Reducing soil erosion in smallholder farming systems in east Africa through the introduction of different crop types

Tarirai Muoni*, Eric Koomson, Ingrid Öborn, Carsten Marohn, CA Watson, Göran Bergkvist, AP Barnes, Georg Cadisch, Alan Duncan

*Corresponding author for this work

Research output: Contribution to journalArticle

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Abstract

On low-input smallholder farms of Kenyan upland landscapes, erosion of nutrient rich topsoil strongly affects crop yields. Where maize (Zea mays) is intercropped on erosion-prone slopes, intercropping can potentially reduce soil erosion. The objective of this research was to quantify the contribution of crops and crop mixtures of different growth habits to erosion control and their influence on above ground biomass and earthworm abundance as indicators of soil function in smallholder farming systems under a bimodal rainfall pattern in Western Kenya. The experiment involved five treatments, namely maize (Zea mays)/common bean (Phaseolus vulgaris) intercrop (maize intercrop), maize/common bean intercrop plus Calliandra (Calliandra calothyrsus) hedgerows and Calliandra mulch (Calliandra), sole Lablab (Lablab
purpureus), sole Mucuna (Mucuna pruriens) and groundnut (Arachis hypogaea)
intercropped with maize (during the short rains). The experiment was conducted over three consecutive cropping seasons and the cropping system had significant effects on soil loss, runoff, water infiltration, earthworm abundance and above ground biomass and crop grain yield. The Calliandra treatment had the lowest runoff (11.6 – 17.2 mm ha-1) and soil erosion (31– 446 kg ha-1, per season) in all the seasons, followed by the Mucuna treatment. Lablab was affected by disease and showed the highest soil erosion in the last two seasons. Infiltration was highest in Calliandra treatment, and earthworm abundance was higher under Mucuna and Calliandra treatments (229 and 165 earthworms m-2, respectively) than under other crops. Our results suggest that including sole crops of herbaceous species such as Mucuna, or tree hedgerows with mixtures of maize and grain legumes has the potential to reduce runoff and soil erosion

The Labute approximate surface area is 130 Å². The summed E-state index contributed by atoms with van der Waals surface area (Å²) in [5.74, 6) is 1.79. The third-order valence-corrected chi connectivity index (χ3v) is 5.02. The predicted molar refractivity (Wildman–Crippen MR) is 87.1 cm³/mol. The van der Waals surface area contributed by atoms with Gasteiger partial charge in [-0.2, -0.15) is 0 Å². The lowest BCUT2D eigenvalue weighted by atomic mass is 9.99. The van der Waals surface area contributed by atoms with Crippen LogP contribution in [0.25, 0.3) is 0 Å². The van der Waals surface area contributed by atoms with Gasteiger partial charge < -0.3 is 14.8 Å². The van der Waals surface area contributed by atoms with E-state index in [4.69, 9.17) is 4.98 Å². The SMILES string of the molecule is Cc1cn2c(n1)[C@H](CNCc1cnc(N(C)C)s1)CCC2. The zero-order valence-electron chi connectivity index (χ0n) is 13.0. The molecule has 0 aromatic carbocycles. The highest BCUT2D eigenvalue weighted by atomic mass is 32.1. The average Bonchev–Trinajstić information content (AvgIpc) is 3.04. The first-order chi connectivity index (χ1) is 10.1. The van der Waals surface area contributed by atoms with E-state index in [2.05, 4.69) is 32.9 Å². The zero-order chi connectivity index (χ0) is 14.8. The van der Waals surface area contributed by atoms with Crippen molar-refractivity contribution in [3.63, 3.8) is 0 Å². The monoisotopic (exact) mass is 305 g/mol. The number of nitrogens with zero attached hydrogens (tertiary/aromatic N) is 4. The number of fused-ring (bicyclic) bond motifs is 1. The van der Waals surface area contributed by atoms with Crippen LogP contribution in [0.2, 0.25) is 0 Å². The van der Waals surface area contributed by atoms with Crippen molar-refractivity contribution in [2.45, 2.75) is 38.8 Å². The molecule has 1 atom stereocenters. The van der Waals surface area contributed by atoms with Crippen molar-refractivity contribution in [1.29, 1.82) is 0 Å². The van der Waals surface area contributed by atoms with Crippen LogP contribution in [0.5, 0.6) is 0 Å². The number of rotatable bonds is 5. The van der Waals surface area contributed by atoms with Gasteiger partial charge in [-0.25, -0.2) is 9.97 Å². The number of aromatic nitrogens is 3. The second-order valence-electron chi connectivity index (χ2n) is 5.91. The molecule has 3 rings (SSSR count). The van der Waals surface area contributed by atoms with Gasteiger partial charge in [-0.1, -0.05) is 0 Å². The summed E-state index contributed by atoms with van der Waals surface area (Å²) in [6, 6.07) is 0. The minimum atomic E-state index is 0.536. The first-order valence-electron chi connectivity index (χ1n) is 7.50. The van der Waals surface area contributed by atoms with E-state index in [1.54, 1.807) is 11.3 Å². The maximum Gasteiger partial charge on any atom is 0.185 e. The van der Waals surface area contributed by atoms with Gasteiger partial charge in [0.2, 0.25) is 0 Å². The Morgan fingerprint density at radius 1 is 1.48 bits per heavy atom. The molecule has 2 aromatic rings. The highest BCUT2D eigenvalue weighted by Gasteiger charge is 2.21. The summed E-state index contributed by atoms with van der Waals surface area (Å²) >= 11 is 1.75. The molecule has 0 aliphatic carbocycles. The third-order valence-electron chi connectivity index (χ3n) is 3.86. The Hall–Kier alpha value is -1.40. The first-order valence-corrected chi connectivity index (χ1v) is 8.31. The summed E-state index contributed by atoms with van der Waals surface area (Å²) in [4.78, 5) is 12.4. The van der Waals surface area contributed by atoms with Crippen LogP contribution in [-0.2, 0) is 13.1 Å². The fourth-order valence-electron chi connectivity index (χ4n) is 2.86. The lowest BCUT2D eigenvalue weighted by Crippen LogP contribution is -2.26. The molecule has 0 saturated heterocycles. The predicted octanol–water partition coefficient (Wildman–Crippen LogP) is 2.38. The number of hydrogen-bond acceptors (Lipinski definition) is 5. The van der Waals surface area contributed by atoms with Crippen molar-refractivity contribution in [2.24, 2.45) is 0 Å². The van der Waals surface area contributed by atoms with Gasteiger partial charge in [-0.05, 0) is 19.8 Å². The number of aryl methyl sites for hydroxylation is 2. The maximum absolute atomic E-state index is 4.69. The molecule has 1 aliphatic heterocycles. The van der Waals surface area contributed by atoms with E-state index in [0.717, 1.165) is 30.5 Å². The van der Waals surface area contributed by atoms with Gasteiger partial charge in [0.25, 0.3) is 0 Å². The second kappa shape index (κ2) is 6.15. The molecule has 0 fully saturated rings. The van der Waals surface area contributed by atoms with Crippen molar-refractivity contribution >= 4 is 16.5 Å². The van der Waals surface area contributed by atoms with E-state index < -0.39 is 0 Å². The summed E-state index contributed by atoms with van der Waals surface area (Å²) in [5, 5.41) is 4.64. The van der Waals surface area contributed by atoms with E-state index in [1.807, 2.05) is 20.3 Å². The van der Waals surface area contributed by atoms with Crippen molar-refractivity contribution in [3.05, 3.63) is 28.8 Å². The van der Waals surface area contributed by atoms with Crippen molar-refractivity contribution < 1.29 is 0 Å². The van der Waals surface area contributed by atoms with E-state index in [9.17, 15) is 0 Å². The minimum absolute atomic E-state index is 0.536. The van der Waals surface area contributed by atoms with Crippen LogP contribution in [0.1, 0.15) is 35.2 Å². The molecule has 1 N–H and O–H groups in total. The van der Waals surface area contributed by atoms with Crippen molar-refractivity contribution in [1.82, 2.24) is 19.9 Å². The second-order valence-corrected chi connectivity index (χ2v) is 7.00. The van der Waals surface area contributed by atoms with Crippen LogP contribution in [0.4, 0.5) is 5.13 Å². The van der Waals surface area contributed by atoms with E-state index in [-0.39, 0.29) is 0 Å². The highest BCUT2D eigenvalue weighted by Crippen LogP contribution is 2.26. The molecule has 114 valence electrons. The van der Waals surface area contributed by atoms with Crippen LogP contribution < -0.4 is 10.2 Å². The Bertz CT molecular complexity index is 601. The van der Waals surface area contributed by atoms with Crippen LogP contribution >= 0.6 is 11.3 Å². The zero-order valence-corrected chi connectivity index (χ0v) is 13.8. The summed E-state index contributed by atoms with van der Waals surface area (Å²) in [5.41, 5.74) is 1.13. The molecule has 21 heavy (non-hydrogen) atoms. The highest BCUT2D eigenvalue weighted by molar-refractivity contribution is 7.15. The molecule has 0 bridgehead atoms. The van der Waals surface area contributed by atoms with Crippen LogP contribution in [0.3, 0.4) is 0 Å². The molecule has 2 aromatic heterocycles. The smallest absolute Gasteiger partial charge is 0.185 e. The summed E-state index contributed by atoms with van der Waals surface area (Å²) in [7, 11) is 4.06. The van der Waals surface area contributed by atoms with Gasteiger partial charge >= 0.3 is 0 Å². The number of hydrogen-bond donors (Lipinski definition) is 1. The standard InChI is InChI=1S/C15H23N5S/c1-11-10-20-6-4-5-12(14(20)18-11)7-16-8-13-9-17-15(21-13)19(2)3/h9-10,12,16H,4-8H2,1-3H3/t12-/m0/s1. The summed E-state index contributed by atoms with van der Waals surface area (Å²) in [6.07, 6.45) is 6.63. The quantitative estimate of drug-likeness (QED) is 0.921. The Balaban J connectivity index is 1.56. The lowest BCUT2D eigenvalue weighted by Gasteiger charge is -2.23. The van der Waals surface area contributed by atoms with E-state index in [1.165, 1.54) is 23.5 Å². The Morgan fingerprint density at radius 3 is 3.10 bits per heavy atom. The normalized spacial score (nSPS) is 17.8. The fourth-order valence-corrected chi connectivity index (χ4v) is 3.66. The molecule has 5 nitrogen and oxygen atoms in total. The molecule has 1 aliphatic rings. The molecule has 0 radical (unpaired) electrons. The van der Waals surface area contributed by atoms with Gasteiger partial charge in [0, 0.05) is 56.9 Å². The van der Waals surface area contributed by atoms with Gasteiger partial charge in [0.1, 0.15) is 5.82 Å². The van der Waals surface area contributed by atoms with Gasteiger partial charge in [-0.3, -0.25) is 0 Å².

in smallholder farming. Additionally, these species provide a suitable habitat for
earthworms which stabilize soil structure and macropores and thus potentially increase infiltration, further reducing soil erosion.
Original languageEnglish
JournalExperimental Agriculture
Early online date17 Sep 2019